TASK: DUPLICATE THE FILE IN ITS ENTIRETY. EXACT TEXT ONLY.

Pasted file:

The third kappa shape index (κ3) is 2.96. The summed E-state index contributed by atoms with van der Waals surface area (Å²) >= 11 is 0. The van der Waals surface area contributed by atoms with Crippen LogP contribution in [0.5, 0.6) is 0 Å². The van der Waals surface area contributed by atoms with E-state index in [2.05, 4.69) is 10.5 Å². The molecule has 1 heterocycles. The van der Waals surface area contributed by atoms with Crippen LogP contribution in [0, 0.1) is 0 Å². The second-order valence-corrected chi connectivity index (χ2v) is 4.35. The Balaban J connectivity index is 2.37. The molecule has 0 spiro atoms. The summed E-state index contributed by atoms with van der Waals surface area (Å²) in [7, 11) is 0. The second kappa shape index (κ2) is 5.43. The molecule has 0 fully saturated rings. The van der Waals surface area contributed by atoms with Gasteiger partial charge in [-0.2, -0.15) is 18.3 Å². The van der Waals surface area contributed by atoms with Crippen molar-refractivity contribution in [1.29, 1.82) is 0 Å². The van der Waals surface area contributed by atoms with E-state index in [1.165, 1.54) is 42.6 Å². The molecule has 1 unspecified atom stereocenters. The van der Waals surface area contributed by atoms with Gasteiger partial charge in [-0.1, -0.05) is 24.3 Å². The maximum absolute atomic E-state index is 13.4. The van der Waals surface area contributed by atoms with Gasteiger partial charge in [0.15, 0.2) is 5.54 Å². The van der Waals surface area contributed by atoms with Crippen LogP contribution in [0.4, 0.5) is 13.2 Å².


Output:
The third kappa shape index (κ3) is 2.96. The summed E-state index contributed by atoms with van der Waals surface area (Å²) >= 11 is 0. The van der Waals surface area contributed by atoms with Crippen LogP contribution in [0.5, 0.6) is 0 Å². The van der Waals surface area contributed by atoms with E-state index in [2.05, 4.69) is 10.5 Å². The molecule has 1 heterocycles. The van der Waals surface area contributed by atoms with Crippen LogP contribution in [0, 0.1) is 0 Å². The second-order valence-corrected chi connectivity index (χ2v) is 4.35. The Balaban J connectivity index is 2.37. The molecule has 0 spiro atoms. The summed E-state index contributed by atoms with van der Waals surface area (Å²) in [7, 11) is 0. The second kappa shape index (κ2) is 5.43. The molecule has 0 fully saturated rings. The van der Waals surface area contributed by atoms with Gasteiger partial charge in [-0.2, -0.15) is 18.3 Å². The van der Waals surface area contributed by atoms with Crippen molar-refractivity contribution in [1.29, 1.82) is 0 Å². The van der Waals surface area contributed by atoms with E-state index in [1.165, 1.54) is 42.6 Å². The molecule has 1 unspecified atom stereocenters. The van der Waals surface area contributed by atoms with Gasteiger partial charge in [-0.1, -0.05) is 24.3 Å². The maximum absolute atomic E-state index is 13.4. The van der Waals surface area contributed by atoms with Gasteiger partial charge in [0.15, 0.2) is 5.54 Å². The van der Waals surface area contributed by atoms with Crippen LogP contribution in [0.4, 0.5) is 13.2 Å².